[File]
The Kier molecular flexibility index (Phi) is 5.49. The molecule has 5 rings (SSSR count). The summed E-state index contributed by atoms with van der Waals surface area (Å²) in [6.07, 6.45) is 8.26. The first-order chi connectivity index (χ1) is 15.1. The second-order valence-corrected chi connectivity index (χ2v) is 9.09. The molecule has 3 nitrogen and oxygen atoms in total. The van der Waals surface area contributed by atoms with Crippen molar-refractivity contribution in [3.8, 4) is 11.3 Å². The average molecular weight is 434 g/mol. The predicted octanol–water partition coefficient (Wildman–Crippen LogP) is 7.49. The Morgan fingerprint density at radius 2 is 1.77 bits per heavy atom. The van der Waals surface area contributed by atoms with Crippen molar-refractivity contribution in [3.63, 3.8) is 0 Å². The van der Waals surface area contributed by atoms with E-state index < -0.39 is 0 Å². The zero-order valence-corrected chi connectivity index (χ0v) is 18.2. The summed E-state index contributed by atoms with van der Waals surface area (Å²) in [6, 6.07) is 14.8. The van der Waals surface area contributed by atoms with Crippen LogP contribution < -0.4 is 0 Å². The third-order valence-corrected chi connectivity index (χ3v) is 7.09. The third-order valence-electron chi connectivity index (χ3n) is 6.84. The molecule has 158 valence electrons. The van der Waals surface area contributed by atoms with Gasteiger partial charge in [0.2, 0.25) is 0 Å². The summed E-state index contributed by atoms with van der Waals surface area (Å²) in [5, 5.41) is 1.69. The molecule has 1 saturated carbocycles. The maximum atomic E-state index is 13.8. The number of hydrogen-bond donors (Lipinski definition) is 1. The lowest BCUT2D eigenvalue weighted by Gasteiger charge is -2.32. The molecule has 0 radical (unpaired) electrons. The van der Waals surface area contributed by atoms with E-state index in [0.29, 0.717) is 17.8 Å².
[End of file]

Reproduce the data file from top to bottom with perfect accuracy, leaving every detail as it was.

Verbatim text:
The Kier molecular flexibility index (Phi) is 5.49. The molecule has 5 rings (SSSR count). The summed E-state index contributed by atoms with van der Waals surface area (Å²) in [6.07, 6.45) is 8.26. The first-order chi connectivity index (χ1) is 15.1. The second-order valence-corrected chi connectivity index (χ2v) is 9.09. The molecule has 3 nitrogen and oxygen atoms in total. The van der Waals surface area contributed by atoms with Crippen molar-refractivity contribution in [3.8, 4) is 11.3 Å². The average molecular weight is 434 g/mol. The predicted octanol–water partition coefficient (Wildman–Crippen LogP) is 7.49. The Morgan fingerprint density at radius 2 is 1.77 bits per heavy atom. The van der Waals surface area contributed by atoms with Crippen molar-refractivity contribution in [3.63, 3.8) is 0 Å². The van der Waals surface area contributed by atoms with E-state index < -0.39 is 0 Å². The zero-order valence-corrected chi connectivity index (χ0v) is 18.2. The summed E-state index contributed by atoms with van der Waals surface area (Å²) in [6, 6.07) is 14.8. The van der Waals surface area contributed by atoms with Crippen LogP contribution < -0.4 is 0 Å². The third-order valence-corrected chi connectivity index (χ3v) is 7.09. The third-order valence-electron chi connectivity index (χ3n) is 6.84. The molecule has 158 valence electrons. The van der Waals surface area contributed by atoms with Gasteiger partial charge in [0.2, 0.25) is 0 Å². The summed E-state index contributed by atoms with van der Waals surface area (Å²) in [5, 5.41) is 1.69. The molecule has 1 saturated carbocycles. The maximum atomic E-state index is 13.8. The number of hydrogen-bond donors (Lipinski definition) is 1. The lowest BCUT2D eigenvalue weighted by Gasteiger charge is -2.32. The molecule has 0 radical (unpaired) electrons. The van der Waals surface area contributed by atoms with E-state index in [0.29, 0.717) is 17.8 Å².